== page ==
m like Alice Jlrafly on the t?.:ieen
m I! like nur un tli" Staue."
Ke?urnoil to dip Speaking Siapo
The Play ?if l,,;v..-. Youth ?nil Faith.
II j O WEM DAVIS.
With the Samo Cast That Supported
Mian Brady l>ur!tiK Her Trliimimal
Hun of 341 tVrturmani-i'?
at tho Playhouaa,
,THE UNKNOWN PURPLE
JOHN COItT present?
Tho Befund 8i>a?in of Illa Mu?tcal
Thome? Conker. Tom TVirle. Erin*
with ta vie betoe
Morn, n Metropolitan Ci??t, und Tho
On** A-l Hunt?/ Mn'tnllon.
KFS1 | HENRY MILLER "
KEATS ?LANCHE BATES
NOW. _!_?^ *<<?r ' ??< I? "MOIJUBE"
Nov. 3 - - "TIIRKK FACES EAST"
The Influence of the Bathtub
Is Apparent in the Movies
A few weeks ago Clare A. Briggs
arew a cartoon showing a man trying
to take o bath and answer the tele?
phone at the same time. This cartoon
was the cause of one of the most amus?
ing hoaxes played on a metropolitan
newspaper in years. A man signing
himself "Hrownell" wrote to The New
York Tribune attacking the bathroom
cartoon as vulgar and coarse. Im?
mediately all the Briggs fans rushed
into print to defend their favorite car?
toonist. After two weeks of contro?
versy it developed that Brownell's let
i ter was in reality praise of Briggu's
work, only it had been so subtlety
worded that only a few got the real
This bathtub incident has now been
put into motion pictures, furnishing
I one of the hilarious scenes of "The
i Handy Man Around the House," a
forthcoming Paramount-Briggs comedy,
produced by Briggs from his own car?
Carroll IMcComas in Pictures
Carrol McComas has signed a con?
tract with the Famous Players. Her
j first picture will be in s ?pport of
? Robert Warwick In Somerset Maug
? bum's "Jack Straw." After thus try
! irg her wings she will fly to stardom.
The following lectures will be given
at the Metropolitan Museum of Art on
i Saturday afternoon at 4 p. m., in Class
j Room A.
i November 1. "The Widening Refine?
ment in French Gothic Cathedrals,"
William II. Goodycar, the Brooklyn
.Museum; November 8, "Recently Dis
! covered Architectural Refinements in
the Cathedral of Notre-Dame at
Paris," William H. Goodyear; Novem?
ber 15, "Greek Bronzes," George H.
Chase, professor Harvard University:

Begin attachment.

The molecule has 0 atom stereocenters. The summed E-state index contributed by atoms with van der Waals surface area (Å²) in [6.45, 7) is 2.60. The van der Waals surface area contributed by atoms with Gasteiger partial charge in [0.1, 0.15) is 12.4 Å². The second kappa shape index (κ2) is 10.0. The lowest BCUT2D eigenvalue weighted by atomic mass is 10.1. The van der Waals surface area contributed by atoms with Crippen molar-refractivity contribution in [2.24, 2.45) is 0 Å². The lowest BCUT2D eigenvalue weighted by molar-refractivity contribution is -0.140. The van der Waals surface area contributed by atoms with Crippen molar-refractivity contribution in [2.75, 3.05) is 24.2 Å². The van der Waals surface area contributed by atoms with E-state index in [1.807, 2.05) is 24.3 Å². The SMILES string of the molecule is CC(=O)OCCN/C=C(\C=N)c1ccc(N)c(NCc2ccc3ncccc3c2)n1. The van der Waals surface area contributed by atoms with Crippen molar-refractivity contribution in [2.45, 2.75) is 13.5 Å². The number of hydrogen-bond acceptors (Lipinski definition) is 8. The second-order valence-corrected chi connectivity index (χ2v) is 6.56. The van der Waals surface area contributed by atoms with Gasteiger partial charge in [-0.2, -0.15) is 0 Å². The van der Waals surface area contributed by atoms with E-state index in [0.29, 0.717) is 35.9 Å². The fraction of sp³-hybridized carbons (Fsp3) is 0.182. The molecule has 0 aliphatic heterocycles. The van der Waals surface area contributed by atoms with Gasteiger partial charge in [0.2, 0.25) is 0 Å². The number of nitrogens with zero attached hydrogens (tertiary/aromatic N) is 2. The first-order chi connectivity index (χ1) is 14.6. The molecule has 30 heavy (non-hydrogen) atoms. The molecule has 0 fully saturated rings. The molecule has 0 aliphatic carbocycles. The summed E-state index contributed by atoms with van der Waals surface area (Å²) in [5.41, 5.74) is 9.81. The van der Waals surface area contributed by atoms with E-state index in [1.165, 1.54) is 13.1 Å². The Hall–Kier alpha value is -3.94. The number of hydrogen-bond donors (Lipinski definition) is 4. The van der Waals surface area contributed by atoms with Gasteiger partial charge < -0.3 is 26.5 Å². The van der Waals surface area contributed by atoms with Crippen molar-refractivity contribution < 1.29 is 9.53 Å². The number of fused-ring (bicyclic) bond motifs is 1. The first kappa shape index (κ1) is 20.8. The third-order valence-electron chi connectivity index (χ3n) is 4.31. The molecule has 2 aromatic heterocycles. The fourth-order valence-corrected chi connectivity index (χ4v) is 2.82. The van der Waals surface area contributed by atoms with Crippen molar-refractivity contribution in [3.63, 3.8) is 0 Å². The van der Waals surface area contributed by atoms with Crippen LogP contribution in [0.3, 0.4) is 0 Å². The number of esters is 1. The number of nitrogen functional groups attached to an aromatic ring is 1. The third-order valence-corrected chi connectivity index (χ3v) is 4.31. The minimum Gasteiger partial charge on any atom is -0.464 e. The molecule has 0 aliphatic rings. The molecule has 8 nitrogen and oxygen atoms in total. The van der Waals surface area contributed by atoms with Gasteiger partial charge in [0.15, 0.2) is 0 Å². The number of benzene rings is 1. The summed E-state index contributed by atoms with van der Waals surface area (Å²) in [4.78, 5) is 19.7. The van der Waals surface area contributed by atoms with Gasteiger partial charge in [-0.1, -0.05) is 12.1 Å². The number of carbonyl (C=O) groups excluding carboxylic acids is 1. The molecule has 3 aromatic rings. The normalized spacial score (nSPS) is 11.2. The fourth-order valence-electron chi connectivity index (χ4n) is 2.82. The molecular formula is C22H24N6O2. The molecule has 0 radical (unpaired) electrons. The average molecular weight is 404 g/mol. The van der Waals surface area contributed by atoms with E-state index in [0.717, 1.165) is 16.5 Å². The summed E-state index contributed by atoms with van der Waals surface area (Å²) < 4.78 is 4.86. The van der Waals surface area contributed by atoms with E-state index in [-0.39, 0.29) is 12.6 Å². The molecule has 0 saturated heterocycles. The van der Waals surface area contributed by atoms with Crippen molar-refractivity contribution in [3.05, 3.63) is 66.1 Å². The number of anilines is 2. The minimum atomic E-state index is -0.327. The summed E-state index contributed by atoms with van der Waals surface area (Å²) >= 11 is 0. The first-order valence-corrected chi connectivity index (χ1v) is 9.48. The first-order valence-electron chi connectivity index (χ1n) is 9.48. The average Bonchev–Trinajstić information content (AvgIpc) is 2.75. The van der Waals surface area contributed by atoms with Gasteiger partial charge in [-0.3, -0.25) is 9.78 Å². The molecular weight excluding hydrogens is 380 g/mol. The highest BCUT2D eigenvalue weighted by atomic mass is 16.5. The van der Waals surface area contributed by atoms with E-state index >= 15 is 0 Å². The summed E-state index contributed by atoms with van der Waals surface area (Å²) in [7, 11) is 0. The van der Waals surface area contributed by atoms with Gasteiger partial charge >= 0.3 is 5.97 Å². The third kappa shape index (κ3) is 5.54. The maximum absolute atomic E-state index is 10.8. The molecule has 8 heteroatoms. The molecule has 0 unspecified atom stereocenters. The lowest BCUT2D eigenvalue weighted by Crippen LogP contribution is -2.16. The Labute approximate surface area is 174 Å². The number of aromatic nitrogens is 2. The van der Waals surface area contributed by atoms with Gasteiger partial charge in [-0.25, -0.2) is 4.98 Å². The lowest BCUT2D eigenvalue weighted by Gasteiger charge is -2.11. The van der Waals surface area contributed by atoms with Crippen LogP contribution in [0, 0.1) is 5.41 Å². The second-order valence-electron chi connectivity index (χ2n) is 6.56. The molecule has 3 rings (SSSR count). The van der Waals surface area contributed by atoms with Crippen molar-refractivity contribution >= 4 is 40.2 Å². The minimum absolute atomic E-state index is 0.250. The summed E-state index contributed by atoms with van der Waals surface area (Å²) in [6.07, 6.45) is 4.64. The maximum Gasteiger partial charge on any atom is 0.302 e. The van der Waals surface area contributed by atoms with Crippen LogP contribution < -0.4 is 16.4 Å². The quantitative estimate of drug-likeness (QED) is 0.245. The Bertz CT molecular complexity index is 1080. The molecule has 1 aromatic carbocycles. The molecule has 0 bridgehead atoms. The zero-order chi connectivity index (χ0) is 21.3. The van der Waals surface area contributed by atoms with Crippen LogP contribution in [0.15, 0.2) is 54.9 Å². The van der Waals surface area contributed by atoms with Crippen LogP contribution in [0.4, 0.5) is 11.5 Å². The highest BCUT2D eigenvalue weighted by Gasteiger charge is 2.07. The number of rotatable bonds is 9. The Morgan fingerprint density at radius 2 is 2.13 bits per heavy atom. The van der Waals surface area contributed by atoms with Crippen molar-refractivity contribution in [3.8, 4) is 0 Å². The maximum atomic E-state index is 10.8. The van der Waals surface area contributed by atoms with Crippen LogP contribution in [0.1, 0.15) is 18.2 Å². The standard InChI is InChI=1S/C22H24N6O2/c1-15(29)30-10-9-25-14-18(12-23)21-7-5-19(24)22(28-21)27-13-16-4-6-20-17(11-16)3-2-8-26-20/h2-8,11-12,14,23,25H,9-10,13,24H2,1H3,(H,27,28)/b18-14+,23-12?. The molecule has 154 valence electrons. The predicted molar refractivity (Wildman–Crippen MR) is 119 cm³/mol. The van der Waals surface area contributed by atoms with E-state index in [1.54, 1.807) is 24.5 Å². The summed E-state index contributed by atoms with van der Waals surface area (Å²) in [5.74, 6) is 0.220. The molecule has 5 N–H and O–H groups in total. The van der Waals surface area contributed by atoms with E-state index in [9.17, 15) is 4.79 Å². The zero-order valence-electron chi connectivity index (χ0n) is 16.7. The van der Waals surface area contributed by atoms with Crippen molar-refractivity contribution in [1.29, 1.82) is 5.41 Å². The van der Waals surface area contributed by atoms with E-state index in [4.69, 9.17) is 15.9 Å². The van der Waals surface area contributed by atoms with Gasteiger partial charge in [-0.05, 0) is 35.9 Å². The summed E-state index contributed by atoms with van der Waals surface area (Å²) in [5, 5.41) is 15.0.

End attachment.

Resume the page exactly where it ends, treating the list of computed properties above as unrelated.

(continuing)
November 22, "Greek Terracottas,"
George II. Chase: November 29, "The
Contribution of Crete to Art," Gisela ,
M. A. Richter, The Metropolitan
Museum of Art; December 6, "Roman
Portraiture," Gisela M. A. Richter;
December 13, "The Architecture of |
Ravenna," John Shapley, pr?>fessor
Brown University; December 20, "The ?
Mosaics of Ravenna," John Shapley;
December 27, "Romanesque Portals,"
Charles R. Morey, professor Princeton
January ?3, "The Charm of English
Gothic Architecture," Albert C. Phelps,
professor Cornell University; 10, '"1 he
English Chapter House," Professor Al?
bert C. Phe.ps; 17, "The Art of Louis
XIV and Modern America," E. Raymond
Bossange. Carnegie Institute of Tech?
nology, Pittsburgh; 24, "The Art of
Louis XV and Louis XVl and Modern
America," E, Raymond Bossange; 31,
a subject to be announced later, A. D.
F. Hamlin, professor Columbia Univer?
February 7, "Italian Baroque Sculp?
ture," Chandler R. Post, professor Har?
vard University; February 14, "The De?
velopment of Italian Gardens in tho
Renaissance. With a Study of Certain
Examples' James S. Pray, professor
Harvard University; February 21, "Fur?
ther Examp'es of Italian Renaissance
Gardens?Their Bearing on American
Work," James S. Pray; February 28,
"Early French Book Illustration -The
Hours of the Blessed Virgin Mary,"
William Ivins, jr., Metropolitan Mu?
seum of Art.
African Films Reach New York
A consignment of film, representing
the first stage of the Smithsonian In?
stitution-Universal African expedition
has been received in New York by
Harry Levy, managing director of the
educational department. It is said
that these pictures exceed in interest
anything of the kind that has ever been
? d^ne on the Dark Continent.
To the Public:
The management of the Capitol Theatre realizes-that size,
comfort, luxury, cheerful service, a friendly atmosphere and
beauty of decoration and appointments merely consii.ute the
shell for the kernel patrons seek in attending the theatre?
The programme is to consist of motion pictures, music and
novelties. The pictures will be chosen from the markets of the
world, without favoritism toward any producer or group of